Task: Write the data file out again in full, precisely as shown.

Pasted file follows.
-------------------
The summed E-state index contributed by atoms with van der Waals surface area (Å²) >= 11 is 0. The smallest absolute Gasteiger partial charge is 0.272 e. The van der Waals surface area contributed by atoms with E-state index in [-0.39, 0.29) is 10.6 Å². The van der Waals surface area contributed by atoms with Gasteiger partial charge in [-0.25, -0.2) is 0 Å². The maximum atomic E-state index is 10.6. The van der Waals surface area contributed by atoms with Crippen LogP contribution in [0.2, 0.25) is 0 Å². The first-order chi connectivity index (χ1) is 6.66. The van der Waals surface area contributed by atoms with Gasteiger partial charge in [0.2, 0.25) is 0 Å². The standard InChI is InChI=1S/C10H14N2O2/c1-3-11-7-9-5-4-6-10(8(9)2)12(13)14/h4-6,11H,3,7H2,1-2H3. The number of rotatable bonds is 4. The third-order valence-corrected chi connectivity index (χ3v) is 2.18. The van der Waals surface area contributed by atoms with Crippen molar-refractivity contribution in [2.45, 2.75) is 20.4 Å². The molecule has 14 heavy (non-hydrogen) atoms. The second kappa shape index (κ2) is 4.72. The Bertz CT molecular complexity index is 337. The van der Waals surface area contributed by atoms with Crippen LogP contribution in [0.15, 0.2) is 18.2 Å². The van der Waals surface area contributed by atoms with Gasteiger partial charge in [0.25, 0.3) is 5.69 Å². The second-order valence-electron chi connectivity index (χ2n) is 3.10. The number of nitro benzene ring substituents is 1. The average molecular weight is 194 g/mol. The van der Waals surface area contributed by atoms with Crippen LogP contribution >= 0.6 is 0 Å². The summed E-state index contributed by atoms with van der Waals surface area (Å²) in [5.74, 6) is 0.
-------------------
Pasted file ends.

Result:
The summed E-state index contributed by atoms with van der Waals surface area (Å²) >= 11 is 0. The smallest absolute Gasteiger partial charge is 0.272 e. The van der Waals surface area contributed by atoms with E-state index in [-0.39, 0.29) is 10.6 Å². The van der Waals surface area contributed by atoms with Gasteiger partial charge in [-0.25, -0.2) is 0 Å². The maximum atomic E-state index is 10.6. The van der Waals surface area contributed by atoms with Crippen LogP contribution in [0.2, 0.25) is 0 Å². The first-order chi connectivity index (χ1) is 6.66. The van der Waals surface area contributed by atoms with Gasteiger partial charge in [0.2, 0.25) is 0 Å². The standard InChI is InChI=1S/C10H14N2O2/c1-3-11-7-9-5-4-6-10(8(9)2)12(13)14/h4-6,11H,3,7H2,1-2H3. The number of rotatable bonds is 4. The third-order valence-corrected chi connectivity index (χ3v) is 2.18. The van der Waals surface area contributed by atoms with Crippen molar-refractivity contribution in [2.45, 2.75) is 20.4 Å². The molecule has 14 heavy (non-hydrogen) atoms. The second kappa shape index (κ2) is 4.72. The Bertz CT molecular complexity index is 337. The van der Waals surface area contributed by atoms with Crippen LogP contribution in [0.15, 0.2) is 18.2 Å². The van der Waals surface area contributed by atoms with Gasteiger partial charge in [0.25, 0.3) is 5.69 Å². The second-order valence-electron chi connectivity index (χ2n) is 3.10. The number of nitro benzene ring substituents is 1. The average molecular weight is 194 g/mol. The van der Waals surface area contributed by atoms with Crippen LogP contribution >= 0.6 is 0 Å². The summed E-state index contributed by atoms with van der Waals surface area (Å²) in [5.74, 6) is 0.